Dedication: To all my wonderful readers, who have stuck with me this year, no matter how long it's taken me to update anything, and who have always been there with words of encouragement and support to both my fics AND my personal life. I smile when I think of you all and feel proud to count most of you among my friends and feel warm and fuzzy myself when I think about you all during this season.
A/N: Y'all know what time it is! Time for the Holiday Fluffy Fics! You guys might remember I did one last year, Blame It On the Mistletoe which was considerably more of a pure-fluff fest than this is. This is still WAFF!Fic worthy, but it's a little more serious and less playful or simple flirtation than I normally do for these fics.
I thought the end might've been a bit too mushy, but both Kysra and Absentia have assured me it isn't.
"Silent night, holy night / all is calm, all is bright / … / sleep in heavenly peace…"
-Silent Night, Traditional
"Are you going to say how strange it is to find me in a place like this, too?"
Robin was surprised that she broke the silence that he had been so careful not to disturb even as he sat down next to her on the hard polished wood, but he was even more surprised at her words.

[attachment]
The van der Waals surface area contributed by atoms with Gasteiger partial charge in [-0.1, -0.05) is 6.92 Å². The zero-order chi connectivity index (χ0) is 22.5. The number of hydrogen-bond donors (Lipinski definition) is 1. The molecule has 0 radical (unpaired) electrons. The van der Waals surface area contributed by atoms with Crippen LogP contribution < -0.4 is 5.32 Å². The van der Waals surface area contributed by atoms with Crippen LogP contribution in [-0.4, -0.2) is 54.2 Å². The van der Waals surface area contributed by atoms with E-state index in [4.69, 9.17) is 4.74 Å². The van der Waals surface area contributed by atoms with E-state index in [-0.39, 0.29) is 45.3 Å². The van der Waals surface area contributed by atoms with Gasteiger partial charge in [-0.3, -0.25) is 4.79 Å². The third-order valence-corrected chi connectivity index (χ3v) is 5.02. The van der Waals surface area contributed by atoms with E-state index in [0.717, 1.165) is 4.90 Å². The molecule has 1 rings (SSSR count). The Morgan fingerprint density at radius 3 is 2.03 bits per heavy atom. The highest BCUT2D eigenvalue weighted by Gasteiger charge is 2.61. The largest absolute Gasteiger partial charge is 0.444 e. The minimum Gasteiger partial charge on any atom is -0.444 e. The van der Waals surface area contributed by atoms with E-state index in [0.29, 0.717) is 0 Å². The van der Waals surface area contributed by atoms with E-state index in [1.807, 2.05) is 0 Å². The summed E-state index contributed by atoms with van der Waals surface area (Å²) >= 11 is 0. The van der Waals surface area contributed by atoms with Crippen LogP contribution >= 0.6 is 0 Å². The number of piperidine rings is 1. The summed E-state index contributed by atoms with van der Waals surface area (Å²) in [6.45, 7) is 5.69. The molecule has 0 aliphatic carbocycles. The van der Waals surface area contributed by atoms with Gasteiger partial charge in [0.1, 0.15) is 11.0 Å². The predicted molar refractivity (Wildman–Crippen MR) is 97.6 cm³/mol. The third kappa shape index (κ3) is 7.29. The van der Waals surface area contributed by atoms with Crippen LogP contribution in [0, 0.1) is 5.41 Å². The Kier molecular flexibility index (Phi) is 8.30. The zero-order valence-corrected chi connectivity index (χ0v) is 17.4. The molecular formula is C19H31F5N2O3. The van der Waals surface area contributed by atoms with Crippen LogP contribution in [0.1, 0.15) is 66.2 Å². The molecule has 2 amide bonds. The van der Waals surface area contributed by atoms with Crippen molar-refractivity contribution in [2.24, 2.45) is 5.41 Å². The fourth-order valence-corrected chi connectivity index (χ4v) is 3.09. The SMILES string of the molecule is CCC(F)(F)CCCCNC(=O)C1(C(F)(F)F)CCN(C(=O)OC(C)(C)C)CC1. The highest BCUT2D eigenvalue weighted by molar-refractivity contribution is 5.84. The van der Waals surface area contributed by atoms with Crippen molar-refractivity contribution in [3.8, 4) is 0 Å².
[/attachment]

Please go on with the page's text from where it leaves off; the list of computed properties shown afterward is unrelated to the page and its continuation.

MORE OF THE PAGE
"No," he answered simply, his eyes only glancing momentarily at her before turning back to the displays at the head of the building.
He watched her turn to him out of the corner of his eye. He smiled, because he didn't have to be looking at her head-on to catch the look of incredulity in her expression and he didn't need her to speak to know she wanted him to explain his answer.
"It's not strange to me that you would be in a place like this at all," he explained. His tone was low, yet it was easily heard by her.
They sat in some of the last rows, far behind the main throng of people who wanted to be as close to the display of light and glory as possible so they were unlikely to disturb anyone with their conversation, but their voices could still carry in this high-domed space if they weren't careful, despite the sounds of choir singing in perfect harmony.